Italian Innovation

In the 13th Century Marco Polo undertook a journey that no one else had ever made, across unknown and unexplored Asia. 24 years and 15,000 miles later he returned to introduce Europeans to central Asia and China for the first time. He is not the only Italian to have gone into uncharted territory in the name of innovation. Both before and after Marco Polo, Italians have long been at the forefront of invention, exhibiting a distinctive style, flair and passion in the process.

Even before Italians existed as a people, free-thinkers and inventors from the Italian peninsula had been seeing beyond their surroundings and tapping into a uniquely Italian spirit of innovation.

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Some of the Romans' most important achievements are well-known: the aqueduct and road-building, construction materials and civil engineering. But did you know that a kind of combine- harvester was originally invented by the Romans?

The design was forgotten during the Dark Ages and never bettered until the 19th Century. Another invention, Glass blowing, developed by the Romans, is often referred to as the key to the success of Western civilisation. It was this invention which allowed test tubes and scientific experiments, thus contributing to the accumulation of knowledge and the making of countless other discoveries. This invention put Europe and Italy at the forefront of scientific progress.

Italian Renaissance men led the repositioning of man as learner and inventor capable of shaping his own destiny through art and science. The Renaissance spawned geniuses such as Michelangelo Buonarotti, 200 years after Giotto had introduced the prospecive in painting.

All ideas well before their time.

The Renaissance paved the way for science to explore the known world and once again, notable Italians were the forerunners in so many areas. 

He faced criticism and exile from Florence for championing a heliocentric view of the Universe, placing the Sun at the centre of the Solar System. With his empirical methods and forward-thinking, Galileo helped lay the foundations for modern science.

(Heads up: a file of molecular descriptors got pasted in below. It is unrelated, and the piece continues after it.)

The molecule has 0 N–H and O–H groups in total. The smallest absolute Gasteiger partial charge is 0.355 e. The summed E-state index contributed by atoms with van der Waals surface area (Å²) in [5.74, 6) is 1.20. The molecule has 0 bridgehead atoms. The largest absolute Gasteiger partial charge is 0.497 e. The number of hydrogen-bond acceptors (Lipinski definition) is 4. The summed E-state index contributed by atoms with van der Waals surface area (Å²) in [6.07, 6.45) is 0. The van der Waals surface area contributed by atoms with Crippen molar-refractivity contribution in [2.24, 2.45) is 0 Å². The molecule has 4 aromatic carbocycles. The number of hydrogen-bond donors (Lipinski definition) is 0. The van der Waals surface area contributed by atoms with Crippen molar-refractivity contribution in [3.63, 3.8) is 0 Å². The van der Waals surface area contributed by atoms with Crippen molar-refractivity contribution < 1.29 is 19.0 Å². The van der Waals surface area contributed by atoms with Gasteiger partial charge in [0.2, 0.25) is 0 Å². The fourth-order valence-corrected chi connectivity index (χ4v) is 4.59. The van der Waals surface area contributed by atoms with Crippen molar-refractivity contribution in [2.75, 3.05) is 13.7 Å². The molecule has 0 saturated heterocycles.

Other Italian scientists ahead of their time include Alessandro Volta, inventor of the first battery, who made great progress in the study of electricity, seen at the time as an incomprehensible and magical force. Despite scepticism about its potential, Guglielmo Marconi made waves in the study of radio communication, being the first to transmit messages by radio. His discoveries made modern radio, television and satellite communication possible.


Throughout the ages, the Italian inventor has been characterised by innovation and the courage to pursue a goal, in spite of reactionaries, sceptics and often a complete lack of precedent. It is on this foundation that today's Italian innovators continue to make products synonymous with excellence and style. Fashion and fast cars are Italy's calling card, with fashion houses such as Gucci, Ferragamo, Versace, Armani, Dolce & Gabbana and Prada blazing a trail across the fashion landscape. Italian cars may not be the most widespread in the World, but nobody would deny that in terms of excellence, class and passion, Italian automobiles are the world-leaders. Posters of the latest Ferrari, Alfa-Romeo and Lamborghini models have been hung on the walls of boy's bedrooms across the world for generations.

It is revealing that its stated intention is to "dress" technology, to make it at once more beautiful and more efficient; a very Italian goal if ever there was one. When it comes to streamlined beauty and inspirational design, it seems that the Italian eye is second to none.

Italian excellence and forward-thinking is so far rooted in its history that it would be foolish to write off its current generation of designers. While it might be hard to predict which products and ideas will be successful in ten or twenty years' time, one thing seems to be certain: that Italians will remain on the cutting-edge of style and excellent design for many years to come.